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3 Things That Worry Me About Vanderbilt

Now up to #5 in the polls, the Georgia Bulldogs again head north of the border to face a football team from Tennessee. Fool me once, shame on you. Fool me twice, shame on me. What, me worry?

Vanderbilt v Georgia Photo by Scott Cunningham/Getty Images

Here are the three things that I’m NOT worried about Saturday:

1) Pre-snap reads. Have we simplified the offense for the true freshman Jake Fromm, called in for duty earlier than expected? Yep, but we’ve been turning towards the back of the playbook steadily over the last few games as he’s progressed. Has Khakis made some poor throws with some potential accuracy issues? Sure, but he’s also hit the wide open balls, several bombs, and some terrific end zone throws. Is Fromm staring down his receivers? Absolutely, but he’s making mostly very good decisions with his pre-snap reads. He’s a smart kid with a good head for the game, and is recognizing coverages coming up to the line of scrimmage. I’ve seen several plays where he makes the quick throw to the wide-out for solid gains out of a bubble-screen; he’s simply succeeding at recognizing a DB or LB with coverage responsibility and exploiting it.

2) Vandy RB Ralph Webb. When I hear his name I think of a 1920’s American short story author, with monthly entries to Redbook Magazine. But let’s turn back to football. Webb is a great running back. The 5’10” native of Gainesville, FL seems to have been a small, but consistent thorn in UGA’s side for years. The fact that he’s a redshirt Senior may contribute to that. He holds basically every Vanderbilt rushing record (most set by his predecessor Zac Stacy, who may or may not be the same person), and broke a lot of them in his only his 3rd year of play. Guess what? He’s actually #17 in SEC career rushing history.*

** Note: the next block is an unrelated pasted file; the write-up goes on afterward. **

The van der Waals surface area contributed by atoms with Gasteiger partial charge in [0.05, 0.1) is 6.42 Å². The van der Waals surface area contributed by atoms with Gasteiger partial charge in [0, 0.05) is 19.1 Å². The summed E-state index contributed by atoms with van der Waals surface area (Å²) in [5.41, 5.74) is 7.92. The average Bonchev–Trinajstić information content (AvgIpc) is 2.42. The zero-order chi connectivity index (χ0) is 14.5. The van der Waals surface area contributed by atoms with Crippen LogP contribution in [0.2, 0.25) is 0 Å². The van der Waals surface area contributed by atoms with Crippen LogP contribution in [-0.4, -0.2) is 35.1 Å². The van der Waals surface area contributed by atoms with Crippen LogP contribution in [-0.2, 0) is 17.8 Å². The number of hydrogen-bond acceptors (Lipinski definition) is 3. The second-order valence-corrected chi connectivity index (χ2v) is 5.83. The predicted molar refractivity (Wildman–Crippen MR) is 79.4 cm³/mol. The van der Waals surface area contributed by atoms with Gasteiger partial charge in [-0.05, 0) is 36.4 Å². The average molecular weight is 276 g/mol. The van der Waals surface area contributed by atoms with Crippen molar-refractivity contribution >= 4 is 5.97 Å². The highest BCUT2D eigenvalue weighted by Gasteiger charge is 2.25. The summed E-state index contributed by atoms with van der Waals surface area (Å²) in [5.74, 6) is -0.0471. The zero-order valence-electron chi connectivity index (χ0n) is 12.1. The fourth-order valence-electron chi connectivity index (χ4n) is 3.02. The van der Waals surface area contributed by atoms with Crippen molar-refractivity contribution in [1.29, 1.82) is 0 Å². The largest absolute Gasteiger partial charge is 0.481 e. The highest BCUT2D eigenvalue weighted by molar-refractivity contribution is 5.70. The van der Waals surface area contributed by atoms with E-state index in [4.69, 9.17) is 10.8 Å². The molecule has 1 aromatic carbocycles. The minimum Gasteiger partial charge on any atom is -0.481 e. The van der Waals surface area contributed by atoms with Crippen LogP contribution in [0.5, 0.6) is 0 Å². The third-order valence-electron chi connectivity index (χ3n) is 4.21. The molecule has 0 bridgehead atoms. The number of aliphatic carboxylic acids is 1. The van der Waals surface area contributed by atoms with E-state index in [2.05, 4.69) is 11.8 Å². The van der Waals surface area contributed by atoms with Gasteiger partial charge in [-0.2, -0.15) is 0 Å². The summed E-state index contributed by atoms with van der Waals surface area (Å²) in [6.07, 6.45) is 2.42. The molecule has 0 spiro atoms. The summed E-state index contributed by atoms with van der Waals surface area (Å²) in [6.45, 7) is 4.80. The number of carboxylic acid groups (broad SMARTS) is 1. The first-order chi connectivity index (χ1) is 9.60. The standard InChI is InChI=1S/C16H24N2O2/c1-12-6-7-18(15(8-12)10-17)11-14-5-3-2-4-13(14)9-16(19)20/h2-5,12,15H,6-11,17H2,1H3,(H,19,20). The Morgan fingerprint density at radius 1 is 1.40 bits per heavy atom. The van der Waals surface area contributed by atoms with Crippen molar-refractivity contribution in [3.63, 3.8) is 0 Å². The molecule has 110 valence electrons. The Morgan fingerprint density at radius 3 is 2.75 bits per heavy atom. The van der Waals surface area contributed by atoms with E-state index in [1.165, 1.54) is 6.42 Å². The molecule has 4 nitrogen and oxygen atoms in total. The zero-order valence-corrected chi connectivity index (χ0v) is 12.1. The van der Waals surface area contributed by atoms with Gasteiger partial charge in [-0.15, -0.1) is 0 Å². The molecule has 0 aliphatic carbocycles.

Based on the 2017 season though, he’s aging like guacamole. 54 yards on 24 rushes against Middle Tennessee State; 54 yards again but on 13 rushes against Alabama A&M; 47 yards on 21 rushes against K-State; 20 yards on 6 rushes versus Alabama; and 29 yards on 11 attempts against the Gators last week. This guy is top 20 in SEC history, and he’s averaging 2.6 yards per carry in 5 games (including the 2 cupcakes)? And against our rushing defense? Nah, I’m good here.

3) Noon kick off. Why am I not worried about a noon kick-off in an opposing SEC stadium? Why am I not worried that the team will come out flat, and the Georgia fans come out sober? Because the team will be kicking off at 11:00 local (Central) time.**

Here are the three things that I AM worried about Saturday:

1) Lady Luck. I was in front of my own by-Gawd television this past Saturday for the first time all year, so I finally was able to pay close attention to a Georgia Bulldog football telecast. Here’s a few things I noted: Tennessee dropped two easy interceptions; Godwin fumbled the ball but it went out of bounds; Swift’s pass attempt could easily have been called a pick, or picked outright based on throwing the ball from his hindquarters; one of our DL slapped Dormady’s helmet almost sideways but no call. And this was only from the 1st quarter, I quit counting after that. As an example, take Tennessee’s likely most productive offensive play: a 3rd quarter 7-yard completed slant to Kelly who was lined up on the right side, poor arm tackling by UGA as they get 30+ yards after the catch, but somehow Georgia ends up with the ball.